Publication – Paul Oldfield, « Documenting the Past in Medieval Puglia, 1130-1266 »

Documenting the Past in Medieval Puglia, 1130-1266 explores the production of historical memory in the region of Puglia after it was subsumed within the new Kingdom of Sicily in 1130. It assesses the significance of the apparent disappearance of more traditional forms of Pugliese historical writing after 1130, and explores the existence of other historical discourses (beyond those solely preserved in the few ‘royal-centred’ high-status chronicles) which were embedded in surviving local documentation. The volume incorporates an extensive examination of charters and correspondence, an evidence-type yet to be fully utilised for this purpose in the study of medieval Puglia. Closely analysing the corpus of extant Pugliese charters and correspondence for the period of Norman-Staufen rule (1130-1266) in the kingdom reveals the existence of embedded ‘histories’.

One of the book’s key aims is to examine the role of both Pugliese individuals and communities, and ‘central agents’ (monarchy, papacy), in producing local historical memory, especially across phases of political upheaval and socio-cultural transformation. The charter evidence demonstrates the preservation and creation of multiple, intersecting public and private historical narratives and remembrances, developed to protect the past, present, and future. These ‘histories’ were the product of repeated encounters between local communities and centralised superstructures. We can, therefore, identify the vibrant production of local historical narratives and memories claimed by monastic, episcopal, professional, urban, and familial communities. As such this book contributes to a broader understanding of ‘use’ of the past and of the nuanced inter-relationship between ‘Centre’ and ‘Periphery’ in medieval polities.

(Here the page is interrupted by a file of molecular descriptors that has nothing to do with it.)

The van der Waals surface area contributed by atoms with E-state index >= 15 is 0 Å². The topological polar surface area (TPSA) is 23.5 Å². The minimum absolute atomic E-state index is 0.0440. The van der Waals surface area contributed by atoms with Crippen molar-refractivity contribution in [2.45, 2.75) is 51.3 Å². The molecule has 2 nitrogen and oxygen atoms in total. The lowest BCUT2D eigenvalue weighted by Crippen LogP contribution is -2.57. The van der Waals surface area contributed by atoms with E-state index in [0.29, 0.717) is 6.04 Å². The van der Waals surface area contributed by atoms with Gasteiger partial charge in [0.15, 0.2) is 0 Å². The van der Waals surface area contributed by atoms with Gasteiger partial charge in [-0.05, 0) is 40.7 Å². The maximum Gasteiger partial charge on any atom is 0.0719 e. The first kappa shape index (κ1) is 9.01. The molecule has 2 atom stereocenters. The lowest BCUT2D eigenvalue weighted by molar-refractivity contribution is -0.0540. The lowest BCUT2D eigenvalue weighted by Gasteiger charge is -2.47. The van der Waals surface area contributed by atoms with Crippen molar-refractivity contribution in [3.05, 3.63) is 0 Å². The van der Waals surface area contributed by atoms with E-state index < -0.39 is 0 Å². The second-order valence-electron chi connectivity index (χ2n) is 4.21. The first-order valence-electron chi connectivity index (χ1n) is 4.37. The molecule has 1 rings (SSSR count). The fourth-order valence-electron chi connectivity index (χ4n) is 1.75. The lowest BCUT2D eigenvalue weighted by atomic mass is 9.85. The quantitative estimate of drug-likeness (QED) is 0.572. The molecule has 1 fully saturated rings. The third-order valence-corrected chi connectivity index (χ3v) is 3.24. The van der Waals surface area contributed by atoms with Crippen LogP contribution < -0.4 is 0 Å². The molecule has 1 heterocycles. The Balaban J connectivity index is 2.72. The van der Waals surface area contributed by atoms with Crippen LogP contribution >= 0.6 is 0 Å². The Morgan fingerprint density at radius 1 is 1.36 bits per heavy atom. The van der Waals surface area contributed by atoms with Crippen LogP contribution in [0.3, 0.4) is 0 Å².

Paul Oldfield’s research focuses primarily on the Medieval Mediterranean between 1000 and 1300, and specifically on southern Italy and Sicily. The main themes within his research revolve around urban communities, memory and saints’ cults, and pilgrimage. H has written numerous articles, and book chapters, co-edited two volumes, and produced three monographs, including Urban Panegyric and the Transformation of the Medieval City, 1100-1300 (OUP, 2019). Oldfield has been awarded research fellowships by the AHRC, British Academy, and the Leverhulme Trust, and he is currently a Senior Lecturer in Medieval History at the University of Manchester.

Information pratiques :

Paul Oldfield, Documenting the Past in Medieval Puglia, 1130-1266, Oxford, Oxford University Press, 2023 ; 1 vol., 240 p. ISBN : 978-0-19287-090-2. Prix : GBP, 70,00.

Source : Oxford University Press

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